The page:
WASHINGTON:– Pakistan has never seriously cracked down on militant groups that attack India, a leading US daily has said, warning that the threat of nuclear warbetween the two nations remains as a long-term solution to the conflict is unlikely without international pressure.
The New York Times in an Op-ed titled ‘This Is Where a Nuclear Exchange Is Most Likely. (It’s Not North Korea.)’ said the current focus on North Korea’s growing arsenal obscures the fact that the most likely trigger for a nuclear exchange could be the conflict between India and Pakistan.
The paper said the relative calm after last week’s confrontation between the two nations is not a solution.
“As long as India and Pakistan refuse to deal with their core dispute the future of Kashmir they face unpredictable, possibly terrifying, consequences,” it said.
The current crisis started on February 14, when a suicide bomber killed at least 40 CRPF personnel in Pulwama. Pakistan-based militant group Jaish-e-Muhammed took responsibility for the attack.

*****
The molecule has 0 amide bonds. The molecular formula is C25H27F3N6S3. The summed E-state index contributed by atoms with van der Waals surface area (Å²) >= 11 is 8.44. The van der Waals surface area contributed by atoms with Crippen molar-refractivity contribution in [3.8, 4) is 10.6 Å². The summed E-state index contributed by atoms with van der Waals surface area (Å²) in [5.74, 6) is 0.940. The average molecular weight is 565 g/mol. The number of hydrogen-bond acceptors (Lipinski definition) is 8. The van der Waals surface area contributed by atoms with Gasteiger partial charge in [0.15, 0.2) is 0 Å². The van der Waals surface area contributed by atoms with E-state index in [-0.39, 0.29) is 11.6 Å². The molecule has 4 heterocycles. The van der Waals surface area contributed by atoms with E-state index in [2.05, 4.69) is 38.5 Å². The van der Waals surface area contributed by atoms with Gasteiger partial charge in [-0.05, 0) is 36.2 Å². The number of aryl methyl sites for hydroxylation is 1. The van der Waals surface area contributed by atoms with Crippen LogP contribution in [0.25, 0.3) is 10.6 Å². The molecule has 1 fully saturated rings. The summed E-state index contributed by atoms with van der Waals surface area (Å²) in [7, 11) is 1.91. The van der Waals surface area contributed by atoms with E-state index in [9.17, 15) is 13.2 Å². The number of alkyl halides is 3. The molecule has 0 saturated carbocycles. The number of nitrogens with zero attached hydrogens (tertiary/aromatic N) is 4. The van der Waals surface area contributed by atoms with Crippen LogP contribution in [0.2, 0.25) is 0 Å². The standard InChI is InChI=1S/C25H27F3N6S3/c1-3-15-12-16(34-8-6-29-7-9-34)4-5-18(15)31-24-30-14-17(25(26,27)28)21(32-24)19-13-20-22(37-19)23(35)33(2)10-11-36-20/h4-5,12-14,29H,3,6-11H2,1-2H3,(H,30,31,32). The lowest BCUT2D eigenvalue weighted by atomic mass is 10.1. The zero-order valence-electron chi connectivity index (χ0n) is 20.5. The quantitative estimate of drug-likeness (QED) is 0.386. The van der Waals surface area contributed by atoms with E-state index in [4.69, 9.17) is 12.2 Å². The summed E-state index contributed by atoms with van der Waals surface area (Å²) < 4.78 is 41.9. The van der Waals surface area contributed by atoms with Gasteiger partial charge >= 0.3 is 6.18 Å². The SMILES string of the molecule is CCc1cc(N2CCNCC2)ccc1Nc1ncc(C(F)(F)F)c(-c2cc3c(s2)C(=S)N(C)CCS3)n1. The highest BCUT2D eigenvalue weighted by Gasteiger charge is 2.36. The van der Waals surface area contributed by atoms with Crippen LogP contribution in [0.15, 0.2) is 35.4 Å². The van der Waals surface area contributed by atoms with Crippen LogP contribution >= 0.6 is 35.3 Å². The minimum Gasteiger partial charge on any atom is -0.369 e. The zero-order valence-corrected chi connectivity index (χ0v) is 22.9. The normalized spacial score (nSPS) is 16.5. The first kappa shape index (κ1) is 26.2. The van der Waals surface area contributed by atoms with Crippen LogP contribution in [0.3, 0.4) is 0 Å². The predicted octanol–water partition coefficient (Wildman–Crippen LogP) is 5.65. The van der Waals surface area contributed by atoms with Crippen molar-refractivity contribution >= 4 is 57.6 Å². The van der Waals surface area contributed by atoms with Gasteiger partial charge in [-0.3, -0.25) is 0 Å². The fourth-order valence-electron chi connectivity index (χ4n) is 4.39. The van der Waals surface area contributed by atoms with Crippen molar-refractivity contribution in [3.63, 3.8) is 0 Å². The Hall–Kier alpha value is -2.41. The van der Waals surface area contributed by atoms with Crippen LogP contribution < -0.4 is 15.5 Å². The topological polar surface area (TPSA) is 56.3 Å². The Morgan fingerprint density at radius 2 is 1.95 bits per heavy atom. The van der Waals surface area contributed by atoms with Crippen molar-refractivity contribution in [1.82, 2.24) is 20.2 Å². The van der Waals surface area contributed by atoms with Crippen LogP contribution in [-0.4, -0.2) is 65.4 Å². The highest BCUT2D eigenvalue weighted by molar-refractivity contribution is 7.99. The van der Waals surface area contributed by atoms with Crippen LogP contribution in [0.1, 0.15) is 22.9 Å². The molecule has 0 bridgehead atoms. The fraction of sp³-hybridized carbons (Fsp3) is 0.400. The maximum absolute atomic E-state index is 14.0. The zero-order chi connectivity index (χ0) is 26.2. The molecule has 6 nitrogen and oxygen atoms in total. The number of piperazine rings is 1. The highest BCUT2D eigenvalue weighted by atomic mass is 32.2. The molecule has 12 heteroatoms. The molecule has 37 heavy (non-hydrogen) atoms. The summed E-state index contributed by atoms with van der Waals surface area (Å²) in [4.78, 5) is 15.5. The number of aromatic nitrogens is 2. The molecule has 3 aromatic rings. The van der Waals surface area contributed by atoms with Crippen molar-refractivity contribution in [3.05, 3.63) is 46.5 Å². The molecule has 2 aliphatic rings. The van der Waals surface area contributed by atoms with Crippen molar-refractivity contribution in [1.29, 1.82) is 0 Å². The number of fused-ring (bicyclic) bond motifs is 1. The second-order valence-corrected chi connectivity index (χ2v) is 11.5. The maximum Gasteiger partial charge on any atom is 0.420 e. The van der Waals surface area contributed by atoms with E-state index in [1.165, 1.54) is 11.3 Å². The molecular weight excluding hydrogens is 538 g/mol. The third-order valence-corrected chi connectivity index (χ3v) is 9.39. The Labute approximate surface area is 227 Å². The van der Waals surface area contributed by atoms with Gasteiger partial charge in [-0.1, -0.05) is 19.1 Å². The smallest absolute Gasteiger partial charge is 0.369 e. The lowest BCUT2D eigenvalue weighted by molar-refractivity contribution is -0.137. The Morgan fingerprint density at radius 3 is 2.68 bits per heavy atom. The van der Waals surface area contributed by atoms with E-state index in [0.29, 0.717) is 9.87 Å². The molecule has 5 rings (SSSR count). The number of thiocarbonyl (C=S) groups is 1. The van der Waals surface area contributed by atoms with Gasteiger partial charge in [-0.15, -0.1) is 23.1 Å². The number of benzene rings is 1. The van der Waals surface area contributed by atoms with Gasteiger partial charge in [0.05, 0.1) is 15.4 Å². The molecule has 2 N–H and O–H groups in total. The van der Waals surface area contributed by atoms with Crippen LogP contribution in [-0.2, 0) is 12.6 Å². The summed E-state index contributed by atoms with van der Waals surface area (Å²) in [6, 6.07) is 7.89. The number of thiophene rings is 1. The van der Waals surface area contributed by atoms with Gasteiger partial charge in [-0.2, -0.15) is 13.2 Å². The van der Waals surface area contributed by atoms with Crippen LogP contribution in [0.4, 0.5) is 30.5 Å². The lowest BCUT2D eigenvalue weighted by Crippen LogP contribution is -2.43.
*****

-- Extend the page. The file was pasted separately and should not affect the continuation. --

While the JeM is on America’s list of terrorist organisations and is formally banned in Pakistan, the group has been protected and armed by the Pakistani intelligence service, the paper said.
India launched an airstrike in Balakot on February 26. The next day, Pakistan Air Force retaliated and downed a MiG-21 in an aerial combat and captured its pilot, who was handed over to India on March 1.
The situation could have easily escalated, given that the two countries have fought three wars over 70 years, maintain a near-constant state of military readiness along their border and have little formal government-to-government dialogue.
The next confrontation might not end so calmly, the paper said.
The two countries have crossed into dangerous territory, with India attacking Pakistan and engaging in aerial duels. The next confrontation, or the one after that, could be far more unthinkable, it said.
Pakistan has never seriously cracked down on militant groups that attack India.
Pakistani authorities said they detained 121 members of various armed groups, including a brother of Masood Azhar, the head of Jaish-e-Muhammrd, and planned to seize assets of militants on the United Nations terrorist list.
But Pakistan has rarely followed through on such promises, the paper said.
Without international pressure, a long-term solution is unlikely, and the threat of nuclear war remains.
China is a major ally and lender to Pakistan, and if it stopped blocking moves in the United Nations Security Council to add Azhar to the United Nations terrorist list, it would signal to Pakistan that it has to curb the militant groups, the daily said.